While the pledge is striking, its structure is also notable. Zuckerberg and Chan have chosen to organize the new Chan Zuckerberg Initiative as a limited liability company, a structure that has grown popular due to the greater level of control and flexibility they retain in directing the funds' use. What Zuckerberg and Chan are proposing is to harness the profit motive on behalf of their social goals. The companies in which the Initiative invests will have to show both a financial return in order to be sustainable, and a social one--for example, increased numbers of households with electricity or children finishing school--to access additional funding. Unlike traditional charities, companies that do not have measurable social and commercial returns would eventually go out of business.
Not be outdone by Zuckerberg's announcement, in mid-December 2015, Microsoft launched its new organization, Microsoft Philanthropies, within the company. The tech giant claimed that it would contribute in new and more impactful ways to a societal ecosystem that connects the benefits of technology to those who need it most, and that it would work harder to drive the inclusive growth of the global economy. While the new organization's blueprint is still under design, what is apparent is that over the next several years, Microsoft plans to donate significant resources--both cash and technology--to non-profit partners to achieve several goals. These are to provide access and connectivity to underserved populations, digital skills training to help people get jobs and start businesses, and education to the next generation of innovators, through greater access to computer science education for youth.
There are many other examples of how millennials and technology companies are driving social change in measurable and positive ways that are good for the corporate bottom line and good for society.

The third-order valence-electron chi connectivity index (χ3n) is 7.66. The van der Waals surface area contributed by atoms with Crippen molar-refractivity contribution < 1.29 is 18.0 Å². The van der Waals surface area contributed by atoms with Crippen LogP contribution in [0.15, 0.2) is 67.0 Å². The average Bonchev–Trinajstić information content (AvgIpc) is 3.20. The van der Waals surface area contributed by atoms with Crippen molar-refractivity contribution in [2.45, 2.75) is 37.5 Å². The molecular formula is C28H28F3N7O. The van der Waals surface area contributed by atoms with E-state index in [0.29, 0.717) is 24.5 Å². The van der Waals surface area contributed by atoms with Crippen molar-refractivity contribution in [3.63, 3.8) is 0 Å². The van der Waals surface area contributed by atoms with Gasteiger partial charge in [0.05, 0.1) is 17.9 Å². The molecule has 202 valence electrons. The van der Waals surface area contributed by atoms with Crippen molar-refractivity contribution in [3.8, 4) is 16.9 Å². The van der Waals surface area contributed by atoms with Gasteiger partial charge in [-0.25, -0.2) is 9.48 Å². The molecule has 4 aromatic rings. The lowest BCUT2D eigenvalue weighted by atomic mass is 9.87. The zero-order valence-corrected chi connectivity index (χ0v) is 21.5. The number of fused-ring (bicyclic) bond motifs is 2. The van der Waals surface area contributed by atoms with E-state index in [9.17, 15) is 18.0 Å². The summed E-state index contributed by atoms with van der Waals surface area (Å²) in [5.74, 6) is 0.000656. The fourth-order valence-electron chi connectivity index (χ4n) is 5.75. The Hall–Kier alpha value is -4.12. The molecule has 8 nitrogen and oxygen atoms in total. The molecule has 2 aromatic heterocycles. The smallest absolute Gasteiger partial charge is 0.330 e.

To accelerate this trend, bilateral and multilateral development organizations and banks need to work with companies to create a set of tools that will allow them to increase their corporate venturing activity. The question bilateral and multilateral organizations should be asking is, "How can we help companies channel their resources into high-impact innovation and investment programs?" The benefits for both the company and society are clear. Companies retain top talent, learn to navigate new markets, form new partnerships, and enhance their brand. Communities benefit though access to technology, capital, skills, know-how, supply chains, and partnerships. Development agencies and banks should crowd in by partnering with companies and leveraging this positive new trend.
From the Multilateral Investment Fund Trends blog
For the second conversation in our Purpose@Work series -- a discussion designed to explore how we can infuse a deep sense of purpose into our work -- we're going to focus on the Fourth Industrial Revolution, the theme of this year's World Economic Forum in Davos.
How are you using technology to elevate purpose in your organization, community, or project? Let us know at PurposePlusProfit@huffingtonpost.com or by tweeting with #PurposeAtWork.